While many of my childhood friends, who are now established young professionals, have clear political opinions but prefer to keep them to themselves in Xi’s China, older relatives attribute their apathy to a life-long lesson of “nothing good ever comes out of talking politics in China.”

A group of tourists stand by the Bund near the Huangpu river across the Pudong New Financial district, in Shanghai on  March 14, 2016.

“This change really has nothing to do with our daily lives – term limits or not,” a retired uncle declared over a holiday family lunch. “I don’t care about politics – and I’m not going to follow the news during the NPC.”

My relatives in Shanghai complain about many of the same things that I have heard when reporting across China – a widening income gap, rising cost of living and lack of upward social mobility – but they also share a palpable sense of pride in China’s unprecedented economic growth and global rise in the past few decades, including under Xi since late 2012.

“Xi knows what he wants and what he’s doing,” a Chinese executive at an American multinational company told me recently. “If you take politics or human rights out for a second, you’ll see he’s steering the country with the right vision.”

“He’s popular,” said Innes-Ker, the China analyst. “There’s little indication this change will be causing disruption or social unrest.”

A motorcyclist rides past a propaganda poster showing China's President Xi Jinping next to a freeway outside of Tongren, Qinghai province on March 2, 2018.


For many who have become uneasy over Xi’s crackdown on personal liberties and civil society, though, the term-limit removal has hit a nerve, triggering not unrest in a tightly controlled country – but a surge in online search of the term “emigration” on search engine Baidu.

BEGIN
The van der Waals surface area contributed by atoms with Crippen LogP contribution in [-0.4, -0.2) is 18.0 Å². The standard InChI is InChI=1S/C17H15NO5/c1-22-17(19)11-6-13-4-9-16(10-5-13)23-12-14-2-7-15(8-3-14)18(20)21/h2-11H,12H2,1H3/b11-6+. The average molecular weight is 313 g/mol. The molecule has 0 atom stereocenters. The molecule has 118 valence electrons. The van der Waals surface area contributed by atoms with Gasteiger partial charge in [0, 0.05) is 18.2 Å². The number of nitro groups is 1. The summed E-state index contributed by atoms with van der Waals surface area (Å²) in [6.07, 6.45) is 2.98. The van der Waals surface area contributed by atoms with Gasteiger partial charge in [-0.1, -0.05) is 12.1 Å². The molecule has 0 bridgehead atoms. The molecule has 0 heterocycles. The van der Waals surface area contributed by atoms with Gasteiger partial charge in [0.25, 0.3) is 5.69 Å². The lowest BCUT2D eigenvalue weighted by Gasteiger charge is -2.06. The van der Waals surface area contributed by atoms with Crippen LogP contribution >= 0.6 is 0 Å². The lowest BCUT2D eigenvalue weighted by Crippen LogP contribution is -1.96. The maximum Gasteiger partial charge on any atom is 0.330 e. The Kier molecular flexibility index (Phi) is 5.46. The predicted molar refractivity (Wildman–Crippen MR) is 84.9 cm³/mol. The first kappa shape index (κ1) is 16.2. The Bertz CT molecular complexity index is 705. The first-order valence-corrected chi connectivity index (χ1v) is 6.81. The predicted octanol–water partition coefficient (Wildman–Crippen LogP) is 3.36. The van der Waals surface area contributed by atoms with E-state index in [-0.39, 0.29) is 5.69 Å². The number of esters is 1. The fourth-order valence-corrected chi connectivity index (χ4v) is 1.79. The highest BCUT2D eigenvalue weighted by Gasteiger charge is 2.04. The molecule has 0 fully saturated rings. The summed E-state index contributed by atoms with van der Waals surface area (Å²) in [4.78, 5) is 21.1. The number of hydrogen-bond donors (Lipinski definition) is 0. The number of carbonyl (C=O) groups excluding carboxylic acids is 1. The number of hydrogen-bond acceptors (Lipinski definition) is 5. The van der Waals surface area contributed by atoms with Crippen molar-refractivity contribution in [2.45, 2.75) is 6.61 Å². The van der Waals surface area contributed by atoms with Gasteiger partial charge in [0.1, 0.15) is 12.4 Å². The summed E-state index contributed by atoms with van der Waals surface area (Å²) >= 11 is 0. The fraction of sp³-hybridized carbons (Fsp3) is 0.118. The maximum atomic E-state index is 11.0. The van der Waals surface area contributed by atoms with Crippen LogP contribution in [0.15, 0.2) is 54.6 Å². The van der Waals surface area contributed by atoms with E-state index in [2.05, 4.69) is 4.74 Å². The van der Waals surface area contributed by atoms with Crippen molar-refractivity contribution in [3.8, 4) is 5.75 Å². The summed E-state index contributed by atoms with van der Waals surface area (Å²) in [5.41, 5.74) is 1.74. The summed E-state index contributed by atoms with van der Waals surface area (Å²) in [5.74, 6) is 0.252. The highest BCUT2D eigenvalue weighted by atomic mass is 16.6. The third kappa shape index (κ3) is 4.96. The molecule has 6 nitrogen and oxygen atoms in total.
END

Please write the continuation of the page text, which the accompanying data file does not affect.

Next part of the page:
As Xi continues his ascent, he has been tightening his grip on the internet but a rising number of Chinese seem determined to scale the so-called “Great Firewall” to find unfiltered information.

Porcelain cups featuring portraits of Chinese President Xi Jinping, right, and former Chinese leader Mao Zedong stand on display at a store window in Beijing, China, on Monday, Feb. 26, 2018. Xi is China's most powerful leader since Mao.

I keep getting friend requests on Facebook – long blocked in China – from family and friends whom I had never thought of as being capable or willing to evade censorship.

Strict censorship, along with a propaganda blitz, on the term-limit move has shown no sign of abating, with many viewing its intensity as an indication of the authorities’ surprise at the widespread public backlash.

The one phrase that people keep mentioning to me is often attributed to Mao: “The masses have sharp eyes.”

Countering the official explanation on the necessity of the constitutional move to align the presidency with Xi’s two more powerful posts – heads of the party and the military – that have no term limits, many have asked: “Why not impose term limits on the other two positions instead?”

With the amendment set to be rubber-stamped Sunday, everyone in China knows where Xi is headed, but few seem sure where China is going in the long haul.